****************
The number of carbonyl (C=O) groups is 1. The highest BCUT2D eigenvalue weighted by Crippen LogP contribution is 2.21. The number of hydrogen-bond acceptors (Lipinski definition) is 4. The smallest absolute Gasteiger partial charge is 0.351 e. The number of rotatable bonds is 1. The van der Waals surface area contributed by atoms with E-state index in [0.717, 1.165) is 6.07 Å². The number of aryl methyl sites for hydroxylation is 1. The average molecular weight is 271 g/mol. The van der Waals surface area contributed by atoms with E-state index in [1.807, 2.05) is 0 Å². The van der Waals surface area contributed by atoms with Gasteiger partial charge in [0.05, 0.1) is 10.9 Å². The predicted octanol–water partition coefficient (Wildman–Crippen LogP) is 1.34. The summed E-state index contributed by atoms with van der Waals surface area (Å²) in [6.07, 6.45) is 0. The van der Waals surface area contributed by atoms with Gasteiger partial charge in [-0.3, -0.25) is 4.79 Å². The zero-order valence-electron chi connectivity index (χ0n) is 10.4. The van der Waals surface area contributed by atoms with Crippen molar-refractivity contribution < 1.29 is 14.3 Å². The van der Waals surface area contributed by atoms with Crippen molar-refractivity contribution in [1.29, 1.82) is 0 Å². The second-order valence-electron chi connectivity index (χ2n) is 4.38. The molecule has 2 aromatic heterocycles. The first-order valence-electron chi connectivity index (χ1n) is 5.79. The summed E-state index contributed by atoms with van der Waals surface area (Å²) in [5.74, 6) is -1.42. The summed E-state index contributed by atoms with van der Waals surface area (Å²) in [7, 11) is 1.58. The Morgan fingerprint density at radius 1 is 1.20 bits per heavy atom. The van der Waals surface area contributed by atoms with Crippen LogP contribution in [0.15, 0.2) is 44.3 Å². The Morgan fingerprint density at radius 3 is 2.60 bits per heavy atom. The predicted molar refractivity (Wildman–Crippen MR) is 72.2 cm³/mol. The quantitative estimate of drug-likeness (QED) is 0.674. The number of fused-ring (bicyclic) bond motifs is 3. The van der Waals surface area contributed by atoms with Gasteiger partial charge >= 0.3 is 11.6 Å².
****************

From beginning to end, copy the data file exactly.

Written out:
The number of carbonyl (C=O) groups is 1. The highest BCUT2D eigenvalue weighted by Crippen LogP contribution is 2.21. The number of hydrogen-bond acceptors (Lipinski definition) is 4. The smallest absolute Gasteiger partial charge is 0.351 e. The number of rotatable bonds is 1. The van der Waals surface area contributed by atoms with E-state index in [0.717, 1.165) is 6.07 Å². The number of aryl methyl sites for hydroxylation is 1. The average molecular weight is 271 g/mol. The van der Waals surface area contributed by atoms with E-state index in [1.807, 2.05) is 0 Å². The van der Waals surface area contributed by atoms with Gasteiger partial charge in [0.05, 0.1) is 10.9 Å². The predicted octanol–water partition coefficient (Wildman–Crippen LogP) is 1.34. The summed E-state index contributed by atoms with van der Waals surface area (Å²) in [6.07, 6.45) is 0. The van der Waals surface area contributed by atoms with Gasteiger partial charge in [-0.3, -0.25) is 4.79 Å². The zero-order valence-electron chi connectivity index (χ0n) is 10.4. The van der Waals surface area contributed by atoms with Crippen molar-refractivity contribution < 1.29 is 14.3 Å². The van der Waals surface area contributed by atoms with Crippen molar-refractivity contribution in [1.29, 1.82) is 0 Å². The second-order valence-electron chi connectivity index (χ2n) is 4.38. The molecule has 2 aromatic heterocycles. The first-order valence-electron chi connectivity index (χ1n) is 5.79. The summed E-state index contributed by atoms with van der Waals surface area (Å²) in [5.74, 6) is -1.42. The summed E-state index contributed by atoms with van der Waals surface area (Å²) in [7, 11) is 1.58. The Morgan fingerprint density at radius 1 is 1.20 bits per heavy atom. The van der Waals surface area contributed by atoms with Crippen LogP contribution in [0.15, 0.2) is 44.3 Å². The Morgan fingerprint density at radius 3 is 2.60 bits per heavy atom. The predicted molar refractivity (Wildman–Crippen MR) is 72.2 cm³/mol. The quantitative estimate of drug-likeness (QED) is 0.674. The number of fused-ring (bicyclic) bond motifs is 3. The van der Waals surface area contributed by atoms with Gasteiger partial charge >= 0.3 is 11.6 Å².